Federal officials have denied Gov. Pat McCrory’s request for disaster relief money to help eight coastal counties impacted by flooding last month.
McCrory announced Tuesday that he’ll appeal the Federal Emergency Management Agency’s decision, arguing that an estimated $31 million in storm damage should meet aid requirements because the state’s threshold is set at $13.4 million.
FEMA Administrator Craig Fugate told North Carolina leaders in a letter that the storm damages didn’t merit federal assistance because they weren’t “beyond the capabilities of the state and affected local governments.”
Days of heavy rain along the coast between Sept. 25 and Oct. 5 caused flooding from the South Carolina border to the Outer Banks. The town of Calabash in Brunswick County reported more than 22 inches of rain, and Morehead City had more than 19 inches.
Parts of South Carolina from Myrtle Beach to Columbia were hit harder in the floods, and 24 of the state’s 46 counties are receiving assistance from FEMA.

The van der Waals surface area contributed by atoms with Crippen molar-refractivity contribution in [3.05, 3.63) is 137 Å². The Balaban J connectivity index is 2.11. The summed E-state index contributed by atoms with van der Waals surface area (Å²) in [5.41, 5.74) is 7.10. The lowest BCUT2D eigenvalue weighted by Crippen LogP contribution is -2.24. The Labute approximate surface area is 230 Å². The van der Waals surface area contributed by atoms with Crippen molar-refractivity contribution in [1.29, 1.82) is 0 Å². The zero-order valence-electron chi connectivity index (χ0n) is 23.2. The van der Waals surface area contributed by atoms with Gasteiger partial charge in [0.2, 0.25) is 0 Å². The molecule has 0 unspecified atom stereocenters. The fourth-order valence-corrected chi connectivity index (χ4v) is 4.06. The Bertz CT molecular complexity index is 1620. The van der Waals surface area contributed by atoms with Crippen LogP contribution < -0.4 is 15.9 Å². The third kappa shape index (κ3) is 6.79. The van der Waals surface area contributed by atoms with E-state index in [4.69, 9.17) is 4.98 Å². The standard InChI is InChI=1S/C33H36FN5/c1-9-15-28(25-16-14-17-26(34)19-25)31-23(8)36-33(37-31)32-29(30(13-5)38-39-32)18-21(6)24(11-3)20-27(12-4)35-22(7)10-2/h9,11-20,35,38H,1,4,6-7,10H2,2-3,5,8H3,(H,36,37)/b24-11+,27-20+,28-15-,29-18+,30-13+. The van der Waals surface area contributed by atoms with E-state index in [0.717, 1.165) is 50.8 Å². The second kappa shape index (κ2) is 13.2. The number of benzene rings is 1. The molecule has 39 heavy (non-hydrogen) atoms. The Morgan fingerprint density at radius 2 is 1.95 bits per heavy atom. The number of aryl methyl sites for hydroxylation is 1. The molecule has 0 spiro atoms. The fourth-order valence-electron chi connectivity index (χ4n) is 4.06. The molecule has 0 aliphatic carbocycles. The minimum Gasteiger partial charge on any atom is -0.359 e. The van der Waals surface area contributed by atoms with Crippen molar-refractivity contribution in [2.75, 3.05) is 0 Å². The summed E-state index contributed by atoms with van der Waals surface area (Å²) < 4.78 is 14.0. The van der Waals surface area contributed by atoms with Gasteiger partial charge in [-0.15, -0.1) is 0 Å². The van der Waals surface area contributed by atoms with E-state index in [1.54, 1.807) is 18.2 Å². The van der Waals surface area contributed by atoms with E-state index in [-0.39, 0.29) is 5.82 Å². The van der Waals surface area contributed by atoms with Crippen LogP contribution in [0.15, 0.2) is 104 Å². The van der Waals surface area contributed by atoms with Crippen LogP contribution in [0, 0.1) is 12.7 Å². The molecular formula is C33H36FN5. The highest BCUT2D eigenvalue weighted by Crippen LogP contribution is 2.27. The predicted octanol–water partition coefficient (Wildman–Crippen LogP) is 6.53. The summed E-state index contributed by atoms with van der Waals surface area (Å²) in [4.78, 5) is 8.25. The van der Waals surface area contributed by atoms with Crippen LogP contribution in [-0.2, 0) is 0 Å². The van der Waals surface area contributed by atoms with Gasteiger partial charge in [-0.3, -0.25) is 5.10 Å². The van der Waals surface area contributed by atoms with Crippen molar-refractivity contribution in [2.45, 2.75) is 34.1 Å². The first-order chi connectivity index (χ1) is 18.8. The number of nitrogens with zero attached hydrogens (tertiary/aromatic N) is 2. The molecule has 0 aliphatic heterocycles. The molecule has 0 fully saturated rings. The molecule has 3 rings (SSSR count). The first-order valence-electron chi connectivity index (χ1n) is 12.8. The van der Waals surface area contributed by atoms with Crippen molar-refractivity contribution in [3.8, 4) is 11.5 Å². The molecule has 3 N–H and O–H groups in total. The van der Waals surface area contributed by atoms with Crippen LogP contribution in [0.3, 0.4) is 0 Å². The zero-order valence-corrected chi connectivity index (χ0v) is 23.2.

“We will appeal this denial and I implore Administrator Fugate and his staff to re-examine the damage estimates that were submitted,” McCrory said in a statement Tuesday. “Based on FEMA guidelines, we believe the damage estimates submitted are indeed eligible for federal financial assistance.”
The appeal will also go before Fugate, who rejected a similar appeal in September from Florida Gov. Rick Scott, who twice sought a disaster declaration for summer floods in the Tampa Bay area.
The McCrory administration’s $31 million estimate includes damage to beaches, roads and infrastructure, as well as debris removal and emergency protection efforts.
Homes were filled with flood water in some Brunswick County towns and residents were ordered to evacuate. Leaders in North Topsail Beach reported “significant dune loss” and damage to more than 100 beach access walkways. And waves washed sand and debris across parts of N.C. 12 on the Outer Banks.
McCrory had more success in getting federal help for farmers facing crop damage from the storms. U.S. Agriculture Secretary Tom Vilsack approved an agricultural disaster declaration last month that will provide emergency loans to affected farmers.
Farmers in hard-hit counties like Bladen said they expected 75 percent to 80 percent financial losses from crop damages.
Eight counties seeking aid
Brunswick, Carteret, Dare, Hyde, New Hanover, Onslow, Pamlico and Pender